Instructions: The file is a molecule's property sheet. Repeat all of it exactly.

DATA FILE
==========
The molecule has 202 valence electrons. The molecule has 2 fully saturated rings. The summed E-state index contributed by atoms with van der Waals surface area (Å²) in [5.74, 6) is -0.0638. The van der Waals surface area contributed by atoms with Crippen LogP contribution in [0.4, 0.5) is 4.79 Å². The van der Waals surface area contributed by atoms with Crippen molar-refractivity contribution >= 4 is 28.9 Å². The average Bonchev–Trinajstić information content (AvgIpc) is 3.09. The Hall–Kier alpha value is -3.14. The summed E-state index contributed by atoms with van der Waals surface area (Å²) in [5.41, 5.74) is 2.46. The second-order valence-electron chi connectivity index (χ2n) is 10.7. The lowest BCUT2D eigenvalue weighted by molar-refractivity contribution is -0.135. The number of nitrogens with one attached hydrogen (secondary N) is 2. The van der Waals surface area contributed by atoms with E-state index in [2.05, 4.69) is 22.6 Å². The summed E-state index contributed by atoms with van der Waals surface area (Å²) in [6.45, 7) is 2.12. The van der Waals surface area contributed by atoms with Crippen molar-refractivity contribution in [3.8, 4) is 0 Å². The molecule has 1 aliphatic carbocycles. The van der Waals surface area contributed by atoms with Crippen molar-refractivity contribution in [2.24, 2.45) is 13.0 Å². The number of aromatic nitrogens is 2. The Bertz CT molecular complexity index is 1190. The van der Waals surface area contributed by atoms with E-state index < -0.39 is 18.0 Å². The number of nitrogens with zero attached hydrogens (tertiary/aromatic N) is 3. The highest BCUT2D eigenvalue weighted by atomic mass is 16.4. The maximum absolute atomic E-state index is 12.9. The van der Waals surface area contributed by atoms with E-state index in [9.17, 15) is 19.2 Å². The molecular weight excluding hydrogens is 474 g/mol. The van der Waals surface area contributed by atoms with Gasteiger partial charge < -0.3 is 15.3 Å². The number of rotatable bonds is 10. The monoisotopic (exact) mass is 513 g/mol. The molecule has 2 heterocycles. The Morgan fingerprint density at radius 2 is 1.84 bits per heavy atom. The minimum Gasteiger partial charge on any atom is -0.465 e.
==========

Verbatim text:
The molecule has 202 valence electrons. The molecule has 2 fully saturated rings. The summed E-state index contributed by atoms with van der Waals surface area (Å²) in [5.74, 6) is -0.0638. The van der Waals surface area contributed by atoms with Crippen LogP contribution in [0.4, 0.5) is 4.79 Å². The van der Waals surface area contributed by atoms with Crippen molar-refractivity contribution >= 4 is 28.9 Å². The average Bonchev–Trinajstić information content (AvgIpc) is 3.09. The Hall–Kier alpha value is -3.14. The summed E-state index contributed by atoms with van der Waals surface area (Å²) in [5.41, 5.74) is 2.46. The second-order valence-electron chi connectivity index (χ2n) is 10.7. The lowest BCUT2D eigenvalue weighted by molar-refractivity contribution is -0.135. The number of nitrogens with one attached hydrogen (secondary N) is 2. The van der Waals surface area contributed by atoms with E-state index in [2.05, 4.69) is 22.6 Å². The summed E-state index contributed by atoms with van der Waals surface area (Å²) in [6.45, 7) is 2.12. The van der Waals surface area contributed by atoms with Crippen molar-refractivity contribution in [3.8, 4) is 0 Å². The molecule has 1 aliphatic carbocycles. The van der Waals surface area contributed by atoms with Crippen molar-refractivity contribution in [2.24, 2.45) is 13.0 Å². The number of aromatic nitrogens is 2. The Bertz CT molecular complexity index is 1190. The van der Waals surface area contributed by atoms with E-state index < -0.39 is 18.0 Å². The number of nitrogens with zero attached hydrogens (tertiary/aromatic N) is 3. The highest BCUT2D eigenvalue weighted by atomic mass is 16.4. The maximum absolute atomic E-state index is 12.9. The van der Waals surface area contributed by atoms with E-state index in [9.17, 15) is 19.2 Å². The molecular weight excluding hydrogens is 474 g/mol. The van der Waals surface area contributed by atoms with Gasteiger partial charge < -0.3 is 15.3 Å². The number of rotatable bonds is 10. The monoisotopic (exact) mass is 513 g/mol. The molecule has 2 heterocycles. The Morgan fingerprint density at radius 2 is 1.84 bits per heavy atom. The minimum Gasteiger partial charge on any atom is -0.465 e.